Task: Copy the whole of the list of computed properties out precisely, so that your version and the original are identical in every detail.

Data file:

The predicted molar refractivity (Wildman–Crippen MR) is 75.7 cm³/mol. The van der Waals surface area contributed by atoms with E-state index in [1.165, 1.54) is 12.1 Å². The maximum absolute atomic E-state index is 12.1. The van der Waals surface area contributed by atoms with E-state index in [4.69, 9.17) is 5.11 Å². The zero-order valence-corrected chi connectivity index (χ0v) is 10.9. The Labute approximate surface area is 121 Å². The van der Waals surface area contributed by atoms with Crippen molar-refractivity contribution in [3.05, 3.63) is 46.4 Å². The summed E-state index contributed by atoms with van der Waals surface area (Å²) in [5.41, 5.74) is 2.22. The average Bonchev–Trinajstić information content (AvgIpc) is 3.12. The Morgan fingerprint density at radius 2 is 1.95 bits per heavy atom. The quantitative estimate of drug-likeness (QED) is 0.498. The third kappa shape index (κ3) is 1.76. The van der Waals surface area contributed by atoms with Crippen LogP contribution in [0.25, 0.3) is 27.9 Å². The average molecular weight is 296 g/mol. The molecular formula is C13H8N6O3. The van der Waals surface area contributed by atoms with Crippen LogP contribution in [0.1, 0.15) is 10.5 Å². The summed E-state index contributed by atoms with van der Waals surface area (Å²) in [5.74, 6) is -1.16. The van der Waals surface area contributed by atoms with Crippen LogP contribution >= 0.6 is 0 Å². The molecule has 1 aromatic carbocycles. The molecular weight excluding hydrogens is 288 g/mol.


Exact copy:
The predicted molar refractivity (Wildman–Crippen MR) is 75.7 cm³/mol. The van der Waals surface area contributed by atoms with E-state index in [1.165, 1.54) is 12.1 Å². The maximum absolute atomic E-state index is 12.1. The van der Waals surface area contributed by atoms with E-state index in [4.69, 9.17) is 5.11 Å². The zero-order valence-corrected chi connectivity index (χ0v) is 10.9. The Labute approximate surface area is 121 Å². The van der Waals surface area contributed by atoms with Crippen molar-refractivity contribution in [3.05, 3.63) is 46.4 Å². The summed E-state index contributed by atoms with van der Waals surface area (Å²) in [5.41, 5.74) is 2.22. The average Bonchev–Trinajstić information content (AvgIpc) is 3.12. The Morgan fingerprint density at radius 2 is 1.95 bits per heavy atom. The quantitative estimate of drug-likeness (QED) is 0.498. The third kappa shape index (κ3) is 1.76. The van der Waals surface area contributed by atoms with Crippen LogP contribution in [0.25, 0.3) is 27.9 Å². The average molecular weight is 296 g/mol. The molecular formula is C13H8N6O3. The van der Waals surface area contributed by atoms with Crippen LogP contribution in [0.1, 0.15) is 10.5 Å². The summed E-state index contributed by atoms with van der Waals surface area (Å²) in [5.74, 6) is -1.16. The van der Waals surface area contributed by atoms with Crippen LogP contribution >= 0.6 is 0 Å². The molecule has 1 aromatic carbocycles. The molecular weight excluding hydrogens is 288 g/mol.